A $10,000 scholarship for local Black students is the subject of a lawsuit by a group headed by a former Asheville City Council member. Carl Mumpower, president of WNC Citizens for Equality Inc. and a former chair of the Buncombe County Republican Party, filed a civil suit Oct. 11. It names the city of Asheville, […]
At its April 13 meeting, Council will decide whether to purchase 21 acres of land intended for affordable housing using $1.6 million generated from the December sale of city-owned land acquired through urban renewal policies.
At its fifth annual award celebration, local giving circle CoThinkk reimagined the possibilities and recognized the work of community activists and leaders.
Various local efforts are underway to spotlight and preserve the stories and achievements of local LGBTQ community members.
Activists often feel called to organize, teach, speak and share; movements seeking social change don’t run on business hours and generally come with little to no pay or benefits. How do locals on the front lines of movement work find time and resources to do the self-care that keeps them going?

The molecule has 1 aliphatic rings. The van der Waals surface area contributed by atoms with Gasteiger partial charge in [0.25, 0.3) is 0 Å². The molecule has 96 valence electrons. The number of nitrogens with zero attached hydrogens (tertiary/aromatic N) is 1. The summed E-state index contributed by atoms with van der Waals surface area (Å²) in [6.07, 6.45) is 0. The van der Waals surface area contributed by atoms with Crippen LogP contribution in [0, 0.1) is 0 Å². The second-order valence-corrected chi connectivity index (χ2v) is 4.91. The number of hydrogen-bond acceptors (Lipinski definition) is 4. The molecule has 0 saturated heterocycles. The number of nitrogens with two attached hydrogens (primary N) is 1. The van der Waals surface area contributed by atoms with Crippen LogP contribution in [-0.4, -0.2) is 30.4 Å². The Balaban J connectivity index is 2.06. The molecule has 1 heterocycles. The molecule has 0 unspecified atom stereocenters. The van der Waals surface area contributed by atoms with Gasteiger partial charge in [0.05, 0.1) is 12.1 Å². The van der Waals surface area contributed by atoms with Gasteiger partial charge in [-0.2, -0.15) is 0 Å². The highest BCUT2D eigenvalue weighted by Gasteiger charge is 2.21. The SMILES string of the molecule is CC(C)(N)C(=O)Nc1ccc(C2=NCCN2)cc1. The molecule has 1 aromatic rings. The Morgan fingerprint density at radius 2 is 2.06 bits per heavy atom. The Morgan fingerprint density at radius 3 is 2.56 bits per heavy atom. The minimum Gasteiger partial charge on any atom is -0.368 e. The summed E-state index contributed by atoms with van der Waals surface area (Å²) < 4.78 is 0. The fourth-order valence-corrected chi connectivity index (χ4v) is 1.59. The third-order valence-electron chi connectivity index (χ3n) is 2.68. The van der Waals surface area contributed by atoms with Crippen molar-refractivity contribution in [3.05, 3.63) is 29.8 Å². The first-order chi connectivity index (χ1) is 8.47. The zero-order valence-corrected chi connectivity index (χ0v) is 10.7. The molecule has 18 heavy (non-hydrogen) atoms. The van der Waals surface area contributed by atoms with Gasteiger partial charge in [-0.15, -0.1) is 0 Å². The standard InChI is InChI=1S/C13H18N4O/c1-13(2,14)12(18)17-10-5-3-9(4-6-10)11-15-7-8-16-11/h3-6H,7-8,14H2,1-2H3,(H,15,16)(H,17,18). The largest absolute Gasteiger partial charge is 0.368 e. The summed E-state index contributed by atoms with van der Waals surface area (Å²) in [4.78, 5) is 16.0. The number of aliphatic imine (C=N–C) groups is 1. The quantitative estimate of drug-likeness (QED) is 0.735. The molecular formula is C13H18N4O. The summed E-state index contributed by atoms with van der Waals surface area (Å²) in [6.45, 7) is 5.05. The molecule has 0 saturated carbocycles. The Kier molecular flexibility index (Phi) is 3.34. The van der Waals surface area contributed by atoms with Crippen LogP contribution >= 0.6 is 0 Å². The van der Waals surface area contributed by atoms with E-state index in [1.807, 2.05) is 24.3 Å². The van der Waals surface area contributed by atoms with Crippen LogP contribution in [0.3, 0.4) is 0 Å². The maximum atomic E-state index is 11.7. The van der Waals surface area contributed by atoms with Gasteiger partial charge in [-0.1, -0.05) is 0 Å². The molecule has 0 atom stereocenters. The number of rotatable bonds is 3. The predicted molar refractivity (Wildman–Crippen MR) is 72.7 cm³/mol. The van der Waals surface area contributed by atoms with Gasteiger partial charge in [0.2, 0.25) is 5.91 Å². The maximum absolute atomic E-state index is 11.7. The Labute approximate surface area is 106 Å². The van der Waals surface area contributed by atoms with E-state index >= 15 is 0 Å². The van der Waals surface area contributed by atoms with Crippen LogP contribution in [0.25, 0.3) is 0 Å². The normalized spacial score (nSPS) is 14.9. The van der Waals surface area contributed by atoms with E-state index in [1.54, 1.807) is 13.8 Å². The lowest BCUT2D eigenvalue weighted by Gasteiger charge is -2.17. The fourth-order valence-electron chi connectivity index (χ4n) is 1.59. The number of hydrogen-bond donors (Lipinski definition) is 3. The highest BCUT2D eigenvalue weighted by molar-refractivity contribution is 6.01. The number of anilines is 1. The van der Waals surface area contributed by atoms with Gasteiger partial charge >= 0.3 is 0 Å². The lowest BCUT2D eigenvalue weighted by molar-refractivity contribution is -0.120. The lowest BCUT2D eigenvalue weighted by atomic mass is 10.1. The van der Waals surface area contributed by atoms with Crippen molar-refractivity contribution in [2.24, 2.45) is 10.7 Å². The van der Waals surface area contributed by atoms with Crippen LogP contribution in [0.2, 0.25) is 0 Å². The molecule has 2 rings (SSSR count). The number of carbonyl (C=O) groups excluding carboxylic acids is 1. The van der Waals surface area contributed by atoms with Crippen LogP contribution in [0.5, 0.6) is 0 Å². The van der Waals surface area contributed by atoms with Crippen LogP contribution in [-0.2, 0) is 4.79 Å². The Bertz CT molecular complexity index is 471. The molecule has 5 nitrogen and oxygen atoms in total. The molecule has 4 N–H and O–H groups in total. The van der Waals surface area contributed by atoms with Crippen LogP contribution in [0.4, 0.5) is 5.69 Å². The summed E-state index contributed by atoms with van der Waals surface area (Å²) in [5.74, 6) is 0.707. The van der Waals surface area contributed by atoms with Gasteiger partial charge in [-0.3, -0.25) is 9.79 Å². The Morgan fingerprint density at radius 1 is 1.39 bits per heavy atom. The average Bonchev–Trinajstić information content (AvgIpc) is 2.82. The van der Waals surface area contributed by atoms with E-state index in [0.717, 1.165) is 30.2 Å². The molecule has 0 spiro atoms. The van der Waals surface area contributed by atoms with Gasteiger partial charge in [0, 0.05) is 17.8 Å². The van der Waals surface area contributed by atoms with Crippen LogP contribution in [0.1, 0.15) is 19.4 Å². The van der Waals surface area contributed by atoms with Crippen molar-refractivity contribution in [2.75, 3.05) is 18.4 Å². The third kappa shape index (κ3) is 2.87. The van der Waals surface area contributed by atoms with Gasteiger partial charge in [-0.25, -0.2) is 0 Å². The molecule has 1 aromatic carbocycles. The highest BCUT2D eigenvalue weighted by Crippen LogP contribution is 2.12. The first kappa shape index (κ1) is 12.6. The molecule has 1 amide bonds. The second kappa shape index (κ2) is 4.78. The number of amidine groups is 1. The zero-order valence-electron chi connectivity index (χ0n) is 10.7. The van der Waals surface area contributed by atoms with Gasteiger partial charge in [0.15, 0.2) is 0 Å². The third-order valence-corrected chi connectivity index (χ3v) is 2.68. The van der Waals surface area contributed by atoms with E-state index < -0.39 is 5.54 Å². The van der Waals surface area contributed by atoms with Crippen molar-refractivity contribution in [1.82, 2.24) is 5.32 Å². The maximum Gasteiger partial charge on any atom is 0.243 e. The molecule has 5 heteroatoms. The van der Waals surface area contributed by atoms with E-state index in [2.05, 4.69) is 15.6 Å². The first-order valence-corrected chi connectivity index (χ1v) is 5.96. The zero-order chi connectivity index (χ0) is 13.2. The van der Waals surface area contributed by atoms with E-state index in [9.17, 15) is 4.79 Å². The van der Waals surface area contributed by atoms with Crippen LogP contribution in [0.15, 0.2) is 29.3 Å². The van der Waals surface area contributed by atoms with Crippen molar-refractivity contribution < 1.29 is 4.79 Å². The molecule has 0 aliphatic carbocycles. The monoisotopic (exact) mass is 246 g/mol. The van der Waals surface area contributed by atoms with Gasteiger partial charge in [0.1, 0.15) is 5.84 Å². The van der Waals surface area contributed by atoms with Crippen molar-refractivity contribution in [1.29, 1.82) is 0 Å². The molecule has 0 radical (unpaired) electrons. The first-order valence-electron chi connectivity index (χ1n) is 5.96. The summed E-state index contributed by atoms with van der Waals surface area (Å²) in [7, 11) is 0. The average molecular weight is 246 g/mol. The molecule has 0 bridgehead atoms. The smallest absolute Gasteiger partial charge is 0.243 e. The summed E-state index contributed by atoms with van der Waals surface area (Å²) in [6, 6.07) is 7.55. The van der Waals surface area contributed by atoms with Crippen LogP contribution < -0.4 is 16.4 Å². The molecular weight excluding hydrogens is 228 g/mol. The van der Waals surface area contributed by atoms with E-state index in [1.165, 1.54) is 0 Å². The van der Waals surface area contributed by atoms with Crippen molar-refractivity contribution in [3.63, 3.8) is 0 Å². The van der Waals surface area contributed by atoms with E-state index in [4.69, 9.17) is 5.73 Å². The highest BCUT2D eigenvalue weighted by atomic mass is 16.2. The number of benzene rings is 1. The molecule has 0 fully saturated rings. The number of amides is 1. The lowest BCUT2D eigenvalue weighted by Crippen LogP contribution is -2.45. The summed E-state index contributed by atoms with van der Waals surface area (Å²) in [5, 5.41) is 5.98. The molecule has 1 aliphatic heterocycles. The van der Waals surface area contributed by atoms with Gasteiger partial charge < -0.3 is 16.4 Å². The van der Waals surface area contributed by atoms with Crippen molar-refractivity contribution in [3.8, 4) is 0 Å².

Led by members of local African American and Latinx communities, CoThinkk is a philanthropic organization dedicated to social change. On Oct. 19, the group awarded $32,000 in community grants to local activists and organizations focused on moving the region toward more equitable outcomes.
On Oct. 20, local giving circle CoThinkk held its third annual community award night at The Collider in downtown Asheville. “Standing In We: Rooted in Collaboration” celebrated the region’s work toward ensuring more equitable outcomes for communities of color, particularly the efforts of African American and Latinx leaders to cultivate change.
On Oct. 21, the fourth annual African Americans in WNC conference wrapped up with a gala celebration of CoThinkk, a giving circle led by people of color to support work in Asheville and Western North Carolina.
The 6th annual Me2We MLK Youth Summit convened at the YMI Cultural Center in downtown Asheville on Monday, Jan. 16, offering local high school students an opportunity to connect with one another, discuss issues facing their community and nation and formulate solutions.